KANSAS CITY, Mo. - From the battle field to the football field, new research is shedding light on the impact of concussions and the long-term consequences of brain injuries.
On Wednesday, military leaders and former NFL players joined for a discussion at Fort Leavenworth to share their stories and create a dialog about the issue.
"From the Army's point of view, we are fighting two wars. Where battlefield medicine has gone well beyond what we could do before. A lot of injuries, people have not survived before," explained Dr. Patrick Jehle.
Jehle runs the concussion clinic at Fort Levenworth.
"There are a subset of individuals, we see this primarily in NFL and boxers who have developed this entity called Chronic Traumatic Encephalopathy. We are getting our hands around that. We do not know everything about this at this point, but not everyone who has concussions ends up with this brain disorder," he said.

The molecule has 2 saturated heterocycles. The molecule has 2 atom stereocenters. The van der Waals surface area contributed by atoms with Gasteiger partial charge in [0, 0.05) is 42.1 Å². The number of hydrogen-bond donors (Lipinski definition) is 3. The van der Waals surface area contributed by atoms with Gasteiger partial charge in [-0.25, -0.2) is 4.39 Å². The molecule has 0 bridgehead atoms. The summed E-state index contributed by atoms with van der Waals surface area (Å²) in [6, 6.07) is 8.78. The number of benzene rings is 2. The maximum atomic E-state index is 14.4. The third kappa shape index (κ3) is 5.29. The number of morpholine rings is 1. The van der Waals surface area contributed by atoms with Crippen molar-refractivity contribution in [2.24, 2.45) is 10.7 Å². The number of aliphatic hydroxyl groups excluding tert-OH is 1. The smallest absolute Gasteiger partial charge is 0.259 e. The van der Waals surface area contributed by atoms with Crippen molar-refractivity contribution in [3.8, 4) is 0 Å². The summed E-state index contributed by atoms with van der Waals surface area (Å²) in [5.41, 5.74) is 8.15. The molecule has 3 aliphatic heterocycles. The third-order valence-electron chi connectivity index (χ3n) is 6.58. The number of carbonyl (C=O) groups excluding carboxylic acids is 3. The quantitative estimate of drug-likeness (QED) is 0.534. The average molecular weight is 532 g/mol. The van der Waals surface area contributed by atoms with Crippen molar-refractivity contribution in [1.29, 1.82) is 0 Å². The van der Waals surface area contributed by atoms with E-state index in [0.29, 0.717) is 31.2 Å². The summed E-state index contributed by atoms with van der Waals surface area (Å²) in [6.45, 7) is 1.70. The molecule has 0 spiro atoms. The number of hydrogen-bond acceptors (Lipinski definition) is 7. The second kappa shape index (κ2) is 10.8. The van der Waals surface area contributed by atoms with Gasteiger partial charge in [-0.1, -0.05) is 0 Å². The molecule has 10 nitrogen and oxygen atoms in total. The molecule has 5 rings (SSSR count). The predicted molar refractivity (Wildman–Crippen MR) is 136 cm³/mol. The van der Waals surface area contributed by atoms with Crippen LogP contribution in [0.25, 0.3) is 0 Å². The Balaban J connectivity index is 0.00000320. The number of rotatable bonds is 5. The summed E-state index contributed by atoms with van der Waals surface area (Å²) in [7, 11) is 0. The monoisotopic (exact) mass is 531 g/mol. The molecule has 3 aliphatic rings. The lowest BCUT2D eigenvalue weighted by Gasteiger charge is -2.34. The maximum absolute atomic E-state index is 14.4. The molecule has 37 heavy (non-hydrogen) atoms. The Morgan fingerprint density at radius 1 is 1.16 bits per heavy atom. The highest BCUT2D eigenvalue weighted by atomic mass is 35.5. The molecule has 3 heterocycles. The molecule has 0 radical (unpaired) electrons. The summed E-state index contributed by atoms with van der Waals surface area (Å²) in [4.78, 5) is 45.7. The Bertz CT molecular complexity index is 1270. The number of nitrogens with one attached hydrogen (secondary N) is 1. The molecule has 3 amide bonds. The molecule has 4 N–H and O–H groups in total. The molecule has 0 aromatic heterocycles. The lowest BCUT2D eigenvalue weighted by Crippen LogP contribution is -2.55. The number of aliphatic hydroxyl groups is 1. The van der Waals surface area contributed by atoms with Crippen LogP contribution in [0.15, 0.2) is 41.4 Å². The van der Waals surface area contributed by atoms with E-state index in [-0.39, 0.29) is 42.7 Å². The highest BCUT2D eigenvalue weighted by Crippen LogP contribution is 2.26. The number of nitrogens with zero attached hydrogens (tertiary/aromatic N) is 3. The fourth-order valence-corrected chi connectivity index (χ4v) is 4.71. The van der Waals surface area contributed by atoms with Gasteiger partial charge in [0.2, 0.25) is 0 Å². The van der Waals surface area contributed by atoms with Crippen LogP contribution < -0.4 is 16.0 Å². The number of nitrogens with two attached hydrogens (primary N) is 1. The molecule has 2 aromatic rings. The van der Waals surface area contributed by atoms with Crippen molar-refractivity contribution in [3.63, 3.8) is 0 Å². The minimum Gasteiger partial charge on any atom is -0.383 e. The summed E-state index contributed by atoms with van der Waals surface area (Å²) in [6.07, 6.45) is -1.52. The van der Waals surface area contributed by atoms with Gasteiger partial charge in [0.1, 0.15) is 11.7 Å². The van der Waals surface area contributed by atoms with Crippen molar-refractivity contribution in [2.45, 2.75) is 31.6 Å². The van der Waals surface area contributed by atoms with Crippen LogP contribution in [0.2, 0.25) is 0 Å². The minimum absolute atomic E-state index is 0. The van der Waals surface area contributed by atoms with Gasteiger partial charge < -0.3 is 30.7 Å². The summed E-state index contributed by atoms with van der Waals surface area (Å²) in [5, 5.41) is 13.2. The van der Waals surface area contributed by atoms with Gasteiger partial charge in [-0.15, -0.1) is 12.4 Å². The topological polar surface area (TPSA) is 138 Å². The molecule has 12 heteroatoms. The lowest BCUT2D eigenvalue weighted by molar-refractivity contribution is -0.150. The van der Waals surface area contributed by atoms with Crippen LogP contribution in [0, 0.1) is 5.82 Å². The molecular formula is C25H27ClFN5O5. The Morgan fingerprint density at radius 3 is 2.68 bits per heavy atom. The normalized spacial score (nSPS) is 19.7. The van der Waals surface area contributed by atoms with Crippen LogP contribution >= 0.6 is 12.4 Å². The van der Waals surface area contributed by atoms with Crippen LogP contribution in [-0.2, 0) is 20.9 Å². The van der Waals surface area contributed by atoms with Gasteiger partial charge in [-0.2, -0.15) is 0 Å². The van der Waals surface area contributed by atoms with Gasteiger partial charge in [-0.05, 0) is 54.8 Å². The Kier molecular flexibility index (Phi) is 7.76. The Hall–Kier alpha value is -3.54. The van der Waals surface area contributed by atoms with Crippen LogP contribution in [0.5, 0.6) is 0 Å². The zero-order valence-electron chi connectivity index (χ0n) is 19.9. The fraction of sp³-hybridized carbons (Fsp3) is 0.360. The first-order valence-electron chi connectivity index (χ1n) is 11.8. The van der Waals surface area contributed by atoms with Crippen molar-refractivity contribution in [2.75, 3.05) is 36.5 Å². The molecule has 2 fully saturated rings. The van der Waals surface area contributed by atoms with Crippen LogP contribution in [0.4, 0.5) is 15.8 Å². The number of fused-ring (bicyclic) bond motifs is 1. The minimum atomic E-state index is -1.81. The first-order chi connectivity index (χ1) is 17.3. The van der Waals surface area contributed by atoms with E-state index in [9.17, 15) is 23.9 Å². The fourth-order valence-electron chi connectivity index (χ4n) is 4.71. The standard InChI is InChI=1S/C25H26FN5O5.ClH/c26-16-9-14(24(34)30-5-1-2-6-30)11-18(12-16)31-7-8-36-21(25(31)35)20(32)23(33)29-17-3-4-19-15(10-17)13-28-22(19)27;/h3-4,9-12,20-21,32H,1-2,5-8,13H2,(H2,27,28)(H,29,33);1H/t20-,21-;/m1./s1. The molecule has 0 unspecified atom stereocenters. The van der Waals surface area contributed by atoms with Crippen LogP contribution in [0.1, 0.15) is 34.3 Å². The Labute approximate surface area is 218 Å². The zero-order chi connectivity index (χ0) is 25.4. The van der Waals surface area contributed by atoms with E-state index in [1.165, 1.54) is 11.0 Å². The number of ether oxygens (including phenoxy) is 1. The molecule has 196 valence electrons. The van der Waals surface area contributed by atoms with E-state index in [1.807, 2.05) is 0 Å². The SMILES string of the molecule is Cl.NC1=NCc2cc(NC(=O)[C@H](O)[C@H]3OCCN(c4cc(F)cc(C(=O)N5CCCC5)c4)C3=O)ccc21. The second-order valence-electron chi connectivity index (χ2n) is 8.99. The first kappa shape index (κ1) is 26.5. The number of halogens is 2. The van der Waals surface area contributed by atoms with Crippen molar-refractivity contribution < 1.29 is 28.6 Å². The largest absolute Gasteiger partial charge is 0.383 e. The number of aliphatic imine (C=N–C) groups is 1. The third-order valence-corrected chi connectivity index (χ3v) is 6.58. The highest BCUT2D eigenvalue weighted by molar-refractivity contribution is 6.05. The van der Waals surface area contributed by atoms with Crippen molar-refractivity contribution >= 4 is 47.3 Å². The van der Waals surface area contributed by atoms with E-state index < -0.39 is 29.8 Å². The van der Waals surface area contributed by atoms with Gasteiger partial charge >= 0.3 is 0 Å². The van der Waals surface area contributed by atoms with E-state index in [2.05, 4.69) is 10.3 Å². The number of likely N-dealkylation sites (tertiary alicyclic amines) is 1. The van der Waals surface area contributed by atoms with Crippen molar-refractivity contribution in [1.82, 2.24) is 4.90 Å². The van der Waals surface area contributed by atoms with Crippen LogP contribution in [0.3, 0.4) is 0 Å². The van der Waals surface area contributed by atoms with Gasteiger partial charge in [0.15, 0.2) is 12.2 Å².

Both military and NFL leadership signed a memorandum of understanding. The NFL and United States Army pledged to work together to share information, provide education and engage in discussion on concussion and other health related issues that affect both organizations.
"You have to figure out how to take care of yourself. You have to be comfortable enough to express it to others. Especially with brain injuries. That is not something you can think you can have the warrior mentality and think that it really assists you," said Willie Lanier, Pro Football Hall of Fame Linebacker for the Kansas City Chiefs.
This year, the league office hosted three Culture Change Forums, including two at the Pentagon and one at the United States Military Academy at West Point. The Chiefs are one of four NFL Teams to host culture change forums.